BendRecovered tundra swan, survivor of recent waterfowl ‘mass casualty,’ released by Think...

Recovered tundra swan, survivor of recent waterfowl ‘mass casualty,’ released by Think Wild

Recovered tundra swan, survivor of recent waterfowl ‘mass casualty,’ released by Think Wild

Staff optimistic he’ll continue migration with others

 BEND, Ore. (KTVZ) — A tundra swan in the care of Bend’s Think Wild wildlife rehabilitation hospital for the past two weeks was successfully released back into the wild Wednesday after surviving a casualty event that killed many other migrating waterfowl near Burns two weeks ago.

Think Wild staff said they are optimistic that he will continue migration with other swans from his release site at Summer Lake.

The swan, likely a juvenile from last spring, was brought to Think Wild after sustaining injuries from a collision event during migration near the town of Drewsey on Wednesday, Nov. 9.

Think Wild staff released the swan at the Summer Lake Wildlife Area, a wildlife refuge that serves as an important stop for waterfowl migrating south along the Pacific Flyway. Upon arrival, staff were excited to find dozens of swans already present in the area for the recovered patient to join and continue his migration.

The release went smoothly, with the tundra swan swiftly exiting the crate to enter the water and then fly across the lake. 

Tundra swans are large waterfowl native to North America. They spend their summers breeding and feeding in the arctic tundra in northern Alaska and Canada, and migrate south to coastal estuaries, wetlands, and large lakes for the winter.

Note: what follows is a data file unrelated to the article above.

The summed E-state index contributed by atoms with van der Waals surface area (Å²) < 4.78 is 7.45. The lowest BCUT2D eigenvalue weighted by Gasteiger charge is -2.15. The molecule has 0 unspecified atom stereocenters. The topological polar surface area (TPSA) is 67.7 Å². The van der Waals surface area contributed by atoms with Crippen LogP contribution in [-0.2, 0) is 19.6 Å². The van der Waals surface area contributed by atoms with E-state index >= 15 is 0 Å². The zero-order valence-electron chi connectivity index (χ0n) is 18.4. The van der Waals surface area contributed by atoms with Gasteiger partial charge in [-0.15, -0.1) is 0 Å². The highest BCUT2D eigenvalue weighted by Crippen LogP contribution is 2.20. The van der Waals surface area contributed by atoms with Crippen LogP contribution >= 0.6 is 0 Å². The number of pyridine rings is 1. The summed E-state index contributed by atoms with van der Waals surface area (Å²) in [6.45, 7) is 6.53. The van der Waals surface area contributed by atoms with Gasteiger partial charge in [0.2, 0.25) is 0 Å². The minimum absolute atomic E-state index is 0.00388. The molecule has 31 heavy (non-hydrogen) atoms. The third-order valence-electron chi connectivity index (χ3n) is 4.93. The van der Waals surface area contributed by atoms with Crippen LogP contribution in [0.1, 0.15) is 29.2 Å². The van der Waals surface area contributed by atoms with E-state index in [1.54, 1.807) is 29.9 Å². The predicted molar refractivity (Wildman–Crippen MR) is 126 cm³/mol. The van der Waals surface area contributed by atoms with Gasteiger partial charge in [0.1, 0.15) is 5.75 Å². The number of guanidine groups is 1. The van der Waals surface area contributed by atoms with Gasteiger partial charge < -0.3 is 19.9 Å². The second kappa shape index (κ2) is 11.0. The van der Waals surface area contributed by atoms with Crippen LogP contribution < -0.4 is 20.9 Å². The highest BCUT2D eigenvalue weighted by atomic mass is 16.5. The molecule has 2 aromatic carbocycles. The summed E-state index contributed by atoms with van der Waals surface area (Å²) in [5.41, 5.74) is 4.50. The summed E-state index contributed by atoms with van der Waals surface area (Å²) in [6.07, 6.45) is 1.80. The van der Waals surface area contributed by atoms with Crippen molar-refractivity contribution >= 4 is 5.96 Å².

Tundra swans are most common in Central Oregon during fall and spring migrations, and can be spotted throughout the Willamette Valley and south into California’s Central Valley during the winter.

Migration routes can be long and dangerous for birds. Tundra swans migrate long distances, sometimes traveling day and night for as much as 1,000 miles at a time.

Climate trends toward larger, wetter storm systems on the West Coast during fall migration, as well as drought and habitat degradation, may affect tundra swans’ population success over time.[1] This year’s quick transition from unseasonably warm fall temperatures to freezing snow storms may have contributed to this migration casualty event in Harney County a few weeks ago.

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About Think Wild
Think Wild is a 501(c)3 non-profit organization located in Bend, Oregon. Our mission is to inspire the High Desert community to care for and protect native wildlife through rescue and rehabilitation, outreach and education, and conservation. We provide veterinary treatment and care at the wildlife hospital, staffed by expert wildlife rehabilitation staff, animal husbandry volunteers, and our staff veterinarian. Wildlife conflicts or injuries can be reported to their Wildlife Hotline at (541) 241-8680, which is monitored seven days a week from 9 AM to 3 PM. Visit them online at thinkwildco.org, or on Instagram, Facebook, and Twitter @thinkwildco


[1] https://ecos.fws.gov/ServCat/DownloadFile/36959?Reference=36942

The post Recovered tundra swan, survivor of recent waterfowl ‘mass casualty,’ released by Think Wild appeared first on KTVZ.

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